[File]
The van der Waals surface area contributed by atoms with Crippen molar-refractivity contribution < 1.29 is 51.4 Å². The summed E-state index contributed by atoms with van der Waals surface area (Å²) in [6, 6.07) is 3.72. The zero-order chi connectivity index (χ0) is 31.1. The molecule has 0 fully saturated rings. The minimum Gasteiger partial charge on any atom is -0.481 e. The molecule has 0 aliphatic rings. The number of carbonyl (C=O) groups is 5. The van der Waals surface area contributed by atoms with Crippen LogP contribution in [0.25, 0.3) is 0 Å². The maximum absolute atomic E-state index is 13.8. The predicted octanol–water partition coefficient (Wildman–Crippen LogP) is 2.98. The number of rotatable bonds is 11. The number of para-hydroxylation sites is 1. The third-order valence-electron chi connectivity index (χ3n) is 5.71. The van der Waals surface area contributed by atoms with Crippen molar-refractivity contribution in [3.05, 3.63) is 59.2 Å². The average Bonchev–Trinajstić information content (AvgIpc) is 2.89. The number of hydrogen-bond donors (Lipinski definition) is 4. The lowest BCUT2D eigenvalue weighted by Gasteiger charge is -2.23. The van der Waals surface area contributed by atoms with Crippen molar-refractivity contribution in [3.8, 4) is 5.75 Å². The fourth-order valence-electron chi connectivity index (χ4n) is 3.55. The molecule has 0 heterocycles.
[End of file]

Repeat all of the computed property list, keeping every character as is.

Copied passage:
The van der Waals surface area contributed by atoms with Crippen molar-refractivity contribution < 1.29 is 51.4 Å². The summed E-state index contributed by atoms with van der Waals surface area (Å²) in [6, 6.07) is 3.72. The zero-order chi connectivity index (χ0) is 31.1. The molecule has 0 fully saturated rings. The minimum Gasteiger partial charge on any atom is -0.481 e. The molecule has 0 aliphatic rings. The number of carbonyl (C=O) groups is 5. The van der Waals surface area contributed by atoms with Crippen LogP contribution in [0.25, 0.3) is 0 Å². The maximum absolute atomic E-state index is 13.8. The predicted octanol–water partition coefficient (Wildman–Crippen LogP) is 2.98. The number of rotatable bonds is 11. The number of para-hydroxylation sites is 1. The third-order valence-electron chi connectivity index (χ3n) is 5.71. The van der Waals surface area contributed by atoms with Crippen molar-refractivity contribution in [3.05, 3.63) is 59.2 Å². The average Bonchev–Trinajstić information content (AvgIpc) is 2.89. The number of hydrogen-bond donors (Lipinski definition) is 4. The lowest BCUT2D eigenvalue weighted by Gasteiger charge is -2.23. The van der Waals surface area contributed by atoms with Crippen molar-refractivity contribution in [3.8, 4) is 5.75 Å². The fourth-order valence-electron chi connectivity index (χ4n) is 3.55. The molecule has 0 heterocycles.